The same method can be used for pushups, pullups, etc. Perform a regular set to failure, then do an assisted version (pushups on your knees, pullups with a band or with feet supported) until you cannot perform another repetition. It takes guts to push to this point, and if you do it right, you will feel it the next day.
Continually Progress  


There are many ways to continue to stimulate your muscles to grow, but if weight is weight (your body, free weights,) then repetitions are repetitions. High repetition sets to failure will develop your muscular endurance, but only so much muscle.
As with free weights, you must continually challenge your muscles to grow. This means increasing the load somehow, as well as the overall amount of work done. Here are two ways to accomplish this:
  • Eliminate momentum
  • Increase the lever arm
  • Destabilize the base
Eliminating momentum is another way of saying ‘slow down.’ Instead of bouncing off the bottom of a pushup or dip, lower slowly, pause at the bottom and then push back up. This ensures complete control over the movement, helps prevent injury, and makes the muscles do all of the work. Use this same tactic with every one of your bodyweight workouts and see how long you last.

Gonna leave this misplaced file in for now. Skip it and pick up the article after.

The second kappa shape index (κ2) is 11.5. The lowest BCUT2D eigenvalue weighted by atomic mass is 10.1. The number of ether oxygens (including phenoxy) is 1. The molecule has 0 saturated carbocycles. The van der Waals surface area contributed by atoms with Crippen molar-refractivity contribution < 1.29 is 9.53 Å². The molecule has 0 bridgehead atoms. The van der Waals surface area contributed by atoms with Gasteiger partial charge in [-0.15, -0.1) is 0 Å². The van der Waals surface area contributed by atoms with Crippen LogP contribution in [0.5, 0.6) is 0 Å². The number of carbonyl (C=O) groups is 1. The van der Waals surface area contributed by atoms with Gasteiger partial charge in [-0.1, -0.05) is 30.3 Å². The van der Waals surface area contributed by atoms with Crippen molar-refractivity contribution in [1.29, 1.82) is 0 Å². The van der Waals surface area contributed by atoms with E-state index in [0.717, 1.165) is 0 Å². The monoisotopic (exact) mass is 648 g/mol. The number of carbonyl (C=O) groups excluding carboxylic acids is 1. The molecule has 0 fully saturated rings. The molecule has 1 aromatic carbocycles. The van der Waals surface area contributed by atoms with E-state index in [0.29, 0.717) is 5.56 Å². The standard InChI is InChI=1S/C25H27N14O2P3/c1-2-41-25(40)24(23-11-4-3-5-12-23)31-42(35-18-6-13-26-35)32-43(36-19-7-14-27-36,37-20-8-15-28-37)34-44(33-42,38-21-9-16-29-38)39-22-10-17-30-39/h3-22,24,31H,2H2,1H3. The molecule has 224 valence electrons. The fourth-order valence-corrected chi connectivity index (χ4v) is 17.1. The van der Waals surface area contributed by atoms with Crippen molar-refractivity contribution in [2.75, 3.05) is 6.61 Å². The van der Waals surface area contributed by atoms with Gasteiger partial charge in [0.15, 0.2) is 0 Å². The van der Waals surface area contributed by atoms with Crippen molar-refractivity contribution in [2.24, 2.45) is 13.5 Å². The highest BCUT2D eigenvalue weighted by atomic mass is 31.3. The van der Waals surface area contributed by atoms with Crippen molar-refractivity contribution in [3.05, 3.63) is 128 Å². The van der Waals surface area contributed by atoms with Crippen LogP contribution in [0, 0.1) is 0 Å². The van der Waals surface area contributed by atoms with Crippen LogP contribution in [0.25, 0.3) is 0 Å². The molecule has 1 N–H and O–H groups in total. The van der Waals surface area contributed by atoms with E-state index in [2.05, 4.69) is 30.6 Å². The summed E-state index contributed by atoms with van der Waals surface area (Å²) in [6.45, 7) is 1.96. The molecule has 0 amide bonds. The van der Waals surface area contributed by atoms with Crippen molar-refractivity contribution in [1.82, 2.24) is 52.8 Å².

Increasing the lever arm means putting your body at a disadvantage to complete the exercise. So for instance, a pushup with your feet elevated is harder than one with the feet flat. Move the hands wider apart and it becomes more difficult still; move the hands further in front of you, and although it brings other muscles into play, it is still more difficult to complete a rep.
This is an easy concept to get if you like doing planks. Most folks can hold an elbow plank for a few seconds, but as you begin walking your hands ahead of your skull, the exercise gets significantly harder. 
Destabilizing your base forces the muscles to work harder to maintain proper form and execute the movement, while also bringing additional supporting muscles into play. 
Some good ways to do this include: